Nor Mohamed told the house the government wanted the bills passed during the current sitting.


We at TRANSIT have been waiting for a very long time to see changes in public transport – and the tabling of the SPAD bill is a major step forward. It will take us a lot of time to go through the materials including the bill itself, the tabling speech and parliamentary discussion and the various proposals that will come out.

At the time of this update (13 April at 3:15pm) , the Hansard and Order Paper for April 12 and information about the SPAD Bill and other related bills have not been posted to the Parliament website.

For those in the media, you may contact us by email or phone to discuss the proposals and amendments and what we see from the perspective of the public transport user.

For those who have been following our blog or interested in public transport, you are invited to comment and give feedback on public transport at this posting, through email at, using our twitter feed @transitmy or through our facebook page TRANSIT-Malaysia.

To all the members of TRANSIT & the public transport workers & planners who have done so much over the past 2 years and for many years before to improve public transport, this day is dedicated to you! Thank you!

15 replies on “SPAD bill tabled in Parliament on 12 April 2010! (Update #2)”

Dear Transit, My suggestions are as below :

1. Fare Integration & Near Field Payment System
Public Transport in Klang Valley (Buses, LRTs, Monorails) should have one single fare system instead of multiple fare systems, cutting down waiting time and improve efficiency, as well as reducing use of multiple cards. After integrating fares, SPAD should encourage public transport users to use Touch N’ Go (TNG) or equivalent payment methods to speed up clearance at fare gates. Reduce the fares by 10% for TNG users and increase 10% for usual single journey stored value card users. This will ultimately encourage commuters to use TNG instead of single journey stored value cards.

2. Integration of Public Transport with ITIS system.
Buses and trains frequencies and their where-abouts should be integrated into the system and commuters are able to access to all these information via internet or public display boards. Information should also be provided to bus drivers about the traffic conditions and thus bus companies can adjust bus frequencies and capacities.

3. Improvements in Taxis
All metering systems in the taxis should be upgraded into next generation metering system instead of the century old meters, where it is susceptible for tampering. Taxi meters should be linked to GPS and ITIS to suggest best route for passengers, and information on the route are made known to the passenger. Besides that, taxi drivers should all wear proper uniform, and remove all irrelevant stickers. Taxi drivers should also be made compulsory to attend licensing courses every two years to ensure they are polite, courteous and efficient.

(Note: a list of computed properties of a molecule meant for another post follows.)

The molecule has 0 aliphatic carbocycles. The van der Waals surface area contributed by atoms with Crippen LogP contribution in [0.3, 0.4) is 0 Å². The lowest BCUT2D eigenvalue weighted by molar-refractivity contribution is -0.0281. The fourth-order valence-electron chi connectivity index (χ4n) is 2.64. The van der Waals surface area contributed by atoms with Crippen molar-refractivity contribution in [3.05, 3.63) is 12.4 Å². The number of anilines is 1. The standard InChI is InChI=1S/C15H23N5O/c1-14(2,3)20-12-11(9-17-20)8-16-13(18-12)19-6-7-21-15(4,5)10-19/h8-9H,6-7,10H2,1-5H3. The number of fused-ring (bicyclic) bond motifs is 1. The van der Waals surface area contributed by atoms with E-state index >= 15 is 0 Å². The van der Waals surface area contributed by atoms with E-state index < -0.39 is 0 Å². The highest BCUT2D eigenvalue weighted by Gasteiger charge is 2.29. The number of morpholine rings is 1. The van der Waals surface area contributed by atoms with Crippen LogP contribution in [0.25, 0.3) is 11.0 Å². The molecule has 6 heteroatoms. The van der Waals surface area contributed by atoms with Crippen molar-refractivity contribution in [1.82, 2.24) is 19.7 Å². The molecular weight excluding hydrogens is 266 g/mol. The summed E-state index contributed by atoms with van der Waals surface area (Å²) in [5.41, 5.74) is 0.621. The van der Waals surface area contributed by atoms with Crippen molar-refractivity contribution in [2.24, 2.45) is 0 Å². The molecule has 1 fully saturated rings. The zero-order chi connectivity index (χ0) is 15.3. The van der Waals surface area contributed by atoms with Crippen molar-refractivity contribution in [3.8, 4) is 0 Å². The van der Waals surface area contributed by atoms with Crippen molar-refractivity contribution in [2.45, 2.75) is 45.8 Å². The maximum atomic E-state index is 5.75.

4. Toll Collection System & Congestion Charge
Passengers taking taxis entering the proposed Congestion Charge Zone must pay for the charge instead of taxi drivers and this can be made possible via the GPS system in the taxi.

Hi @Concerned Public

Thanks for your comments.

1. The use of Touch N Go as the basis for an expanded electronic payment system is being explored and was recommended in the Government Transformation Programme. TRANSIT proposes that SPAD take control of Touch N Go (at least the transport payments side).

2. Prasarana has tendered for a fleet tracking system for buses. When the new GPS-equipped buses arrive then online tracking will be possible.

3 & 4 – agreed…but please note that the Congestion charge scheme is a long way off – according to the Government Transformation Programme NKRA report for public transport, congestion charging is to be implemented “Beyond 2012” and after the public transport system has been expanded, extended and otherwise improved.

Once again, thanks for your comments.

Regards, Moaz for TRANSIT

Do tread cautiously on Point 4 so as not to burden the disabled and the seniors unintentionally. The disabled may not enjoy universal access for all available public transport, or are missing out on last mile connectivity to be able to fully utilise the available options. Seniors may not be familiar with public transport to confidently use them.


Thanks for your comment. TRANSIT has been pushing for improve first and last mile connectivity and we will likely see some of these improvements happening soon, as more local governments start paying attention to public transport and realizing that they will have the authority & support to make improvements.

That’s all we can say for now but some things are definitely happening.

Regards, Moaz for TRANSIT